That's right; there's no question about the value of the collateral now. It would only be in question if we let BK judges see those appraisals.

What this really means is that a successful cram-down would tell the investors in mortgage-backed securities that people can prove to a judge that 1) they cannot afford the mortgages they have and 2) the current value of the home is nowhere near the amount of the mortgage and 3) they do not, actually, want to just "walk away." (Nobody sane who really didn't care about keeping the home would subject themselves to a Chapter 13 just to get a cram-down; they'd mail in the keys.)

Apparently the MBA thinks that item 2) is not yet common knowledge among investors in mortgage-backed securities. This is ridiculous enough an idea that we have to assume it's willful smoke.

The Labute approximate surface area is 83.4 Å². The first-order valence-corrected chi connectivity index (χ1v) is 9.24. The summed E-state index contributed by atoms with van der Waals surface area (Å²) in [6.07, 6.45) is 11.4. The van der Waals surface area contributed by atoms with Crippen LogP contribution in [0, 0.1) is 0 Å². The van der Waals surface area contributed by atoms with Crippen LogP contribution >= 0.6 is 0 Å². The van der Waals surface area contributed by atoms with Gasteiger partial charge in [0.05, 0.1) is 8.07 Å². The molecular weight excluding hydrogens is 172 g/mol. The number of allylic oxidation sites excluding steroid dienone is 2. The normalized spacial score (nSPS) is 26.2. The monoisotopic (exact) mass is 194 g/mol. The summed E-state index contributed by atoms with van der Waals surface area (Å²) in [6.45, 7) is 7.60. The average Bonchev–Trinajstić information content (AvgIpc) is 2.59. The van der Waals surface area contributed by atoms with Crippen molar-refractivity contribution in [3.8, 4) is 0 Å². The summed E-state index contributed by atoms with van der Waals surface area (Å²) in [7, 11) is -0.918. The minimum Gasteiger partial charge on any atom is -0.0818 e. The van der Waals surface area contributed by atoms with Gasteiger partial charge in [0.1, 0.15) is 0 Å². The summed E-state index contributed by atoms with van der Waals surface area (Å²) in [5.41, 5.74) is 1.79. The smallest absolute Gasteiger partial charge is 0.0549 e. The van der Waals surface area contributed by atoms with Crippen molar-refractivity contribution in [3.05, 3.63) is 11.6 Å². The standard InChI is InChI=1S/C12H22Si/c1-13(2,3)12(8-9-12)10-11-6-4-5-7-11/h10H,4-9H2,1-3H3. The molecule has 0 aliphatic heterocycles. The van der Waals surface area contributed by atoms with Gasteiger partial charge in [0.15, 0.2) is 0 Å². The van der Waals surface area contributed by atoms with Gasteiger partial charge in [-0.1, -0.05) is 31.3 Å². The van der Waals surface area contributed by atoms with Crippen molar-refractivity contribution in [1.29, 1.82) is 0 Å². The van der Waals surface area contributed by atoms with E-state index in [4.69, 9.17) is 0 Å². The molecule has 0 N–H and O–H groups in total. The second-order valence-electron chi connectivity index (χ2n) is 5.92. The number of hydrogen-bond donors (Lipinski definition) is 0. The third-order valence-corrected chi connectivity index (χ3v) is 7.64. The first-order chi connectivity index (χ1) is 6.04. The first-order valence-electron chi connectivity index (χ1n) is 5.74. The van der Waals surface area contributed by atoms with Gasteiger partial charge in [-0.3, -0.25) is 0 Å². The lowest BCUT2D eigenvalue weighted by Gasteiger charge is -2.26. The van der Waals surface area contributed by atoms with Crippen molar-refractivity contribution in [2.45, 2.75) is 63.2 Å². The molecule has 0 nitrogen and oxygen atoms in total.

My own view is that a lot of mortgage lenders are still in serious denial on items 1) and 3). That'd be the whole "people who can afford their mortgages are just walkin' away" meme we've been dealing with. To admit to the fact that these mortgages are unaffordable for a lot of folks would be to admit that the whole stated-income/bogus DTI/teaser-rate qualifying games that lenders participated in for years was, in fact, what it appeared to be: a way to put people into mortgages who couldn't afford them. This is not a crisis of uncertainly about the collateral valuation. It is the recognition that the loans were made in the first place only because of the assumption that the borrower could always sell or cash-out when the true costs of the thing made themselves manifest, either through rate resets or just a couple of months of the reality of spending 50% or more of your gross income on house payments setting in. This recognition, which, frankly, the credit markets are actually getting to, contra MBA, is less about uncertain value of the collateral than exceptionally dubious reliance on such an uncertain thing to make loans work.